Brands at thumbnail size

I enjoy spending time in a supermarket. The attraction is less for the physical act of grocery shopping and more for the investigative experience.

A grocery store represents an opportunity for in-person research and discovery of current, redesigned, or new-to-market consumer goods and their packaging designs in particular. Branded and private label products, shelf space, competition, shelf scheme, POPs, end caps, promotions, and even the placement of price stickers are all learnings that continuously frame my context of packaging design. This research provides evidence of the ever-changing decisions and challenges brand owners, marketers, and retailers make to bring a brand to the consumer.

But for myself and a growing number of other consumers, the in-person grocery shopping experience may one day be a thing of the past. Online grocery shopping is becoming ever more attractive partly because consumers find themselves facing a greater number of time constraints. Nor are they wild about the frustrating battle of navigating a physical market. Toss in the fact that they’re newly comfortable operating in the digital world and they like the free delivery that’s often part of the online experience and suddenly making a trip to the supermarket is less appealing than ever before.

Conducting research in the online and virtual space provides evidence of challenges that need to be addressed by packaging designers. In this online space, most products are initially viewed at thumbnail size or smaller. In the current online grocery market environment, brands compete for visibility in a different way, and shelf placement means very little. Rather than a virtual grocery store, most online retailers display the products in a grid or list view. The organizational format follows what online fashion retailers have been using for years. It’s far less experiential and significantly different than walking down an aisle in a brick-and-mortar store. Needless to say, brand packaging designers face a new set of challenges if they hope to produce work that will stand out and capture attention in this online environment.

CPGs that seek to thrive in the on-line grocery would be well served by simplicity. If a brand is using imagery, it should be scaled appropriately, The image of the primary display panel (PDP) should be front facing, and since many online marketers place violators over the top left corner of the PDP, there should be careful consideration of where the brand identity lives. In this space, empty real estate on a PDP and imagery that is too small to read causes brand communication failure. Visual hierarchy, color, shape, and patterns have significant impact on a packaging design at a quarter inch scale. At this size, secondary copy and product descriptors appear as a jumbled image. Packaging designs in the online realm need to pop at thumbnail size. Simplicity of design and essential visuals and information help in this regard.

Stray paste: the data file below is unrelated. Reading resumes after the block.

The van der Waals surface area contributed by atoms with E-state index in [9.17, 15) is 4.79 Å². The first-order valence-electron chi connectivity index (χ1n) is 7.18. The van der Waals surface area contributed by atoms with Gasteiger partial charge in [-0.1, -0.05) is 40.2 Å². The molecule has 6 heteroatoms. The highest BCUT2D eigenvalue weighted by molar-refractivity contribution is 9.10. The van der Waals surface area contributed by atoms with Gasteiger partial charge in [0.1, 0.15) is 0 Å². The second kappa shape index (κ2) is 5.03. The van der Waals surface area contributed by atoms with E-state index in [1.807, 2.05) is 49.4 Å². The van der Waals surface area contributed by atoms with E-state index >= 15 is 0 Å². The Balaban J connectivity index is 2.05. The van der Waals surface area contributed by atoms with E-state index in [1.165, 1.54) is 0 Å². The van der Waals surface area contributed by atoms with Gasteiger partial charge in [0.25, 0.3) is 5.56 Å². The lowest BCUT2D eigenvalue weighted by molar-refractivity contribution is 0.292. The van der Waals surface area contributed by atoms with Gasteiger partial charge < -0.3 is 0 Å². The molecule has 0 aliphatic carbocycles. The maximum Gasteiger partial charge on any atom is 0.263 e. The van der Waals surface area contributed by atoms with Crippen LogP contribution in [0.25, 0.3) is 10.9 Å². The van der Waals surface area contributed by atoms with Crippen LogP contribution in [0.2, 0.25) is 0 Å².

Color, shapes, and symbols play an increasingly important role in our visual decoding of the world around us. From emojis to apps to games, we see how the digital designers simplify things for ease of viewing and communicating. Consumer brands live in the digital space in a myriad of ways.

I frequently give my students a smartphone assignment in which they’re asked to photograph their designs, at different phases in the design process, and assess their visual impact in the Collections and Moments size of the phone’s pictures folder. Equally the design is assessed for impact in brand-sponsored phone ads, Instagram, and other apps. They are challenged to determine what creates the high-contrast visual stimulation, whether the brand identity is recognizable and memorable, and if the thumbnail-size packaging design projects a meaningful, memorable distinction and/or differentiation. With product placement and competition being less predictable online and the three-dimensional physicality of the brand having little value, packaging designs are beauty shots. Color and shape recognition have an increasingly valuable role and brand benefits and features are less easily communicated. Capturing attention, communicating brand value, and connecting with the consumer on an emotional and memorable level in this digital environment bring many design challenges.

Packaging designs in the virtual marketplace will need a set of assessment tools. Tesco’s expanding virtual markets (www.stylus.com/qcvdnh) and its “click and collect” options turn an online, utilitarian shopping trip into a sensory and experiential adventure. In both the virtual and the brick-and-mortar spaces, CPGs compete from both brand equity and value perspectives. But in the physical store, retailer marketing of sponsored products and product promotions are a significant differentiating factor. Brand equity and brand recognition affect shopping behavior in real, online, or virtual worlds. But without human physical contact and full-scale viewing of packaging design in the traditional competitive shelf set, the brand impact is altered. That’s why designing for all of the different ways in which a packaging design will be viewed is essential.

As the online grocery shopping environment expands, I am excited to explore how packaging designs will compete at thumbnail size.

Marianne R. Klimchuk (Marianne_klimchuk@fitnyc.edu) is Associate Chairperson, Associate Professor, Packaging Design Dept., Fashion Institute of Technology.

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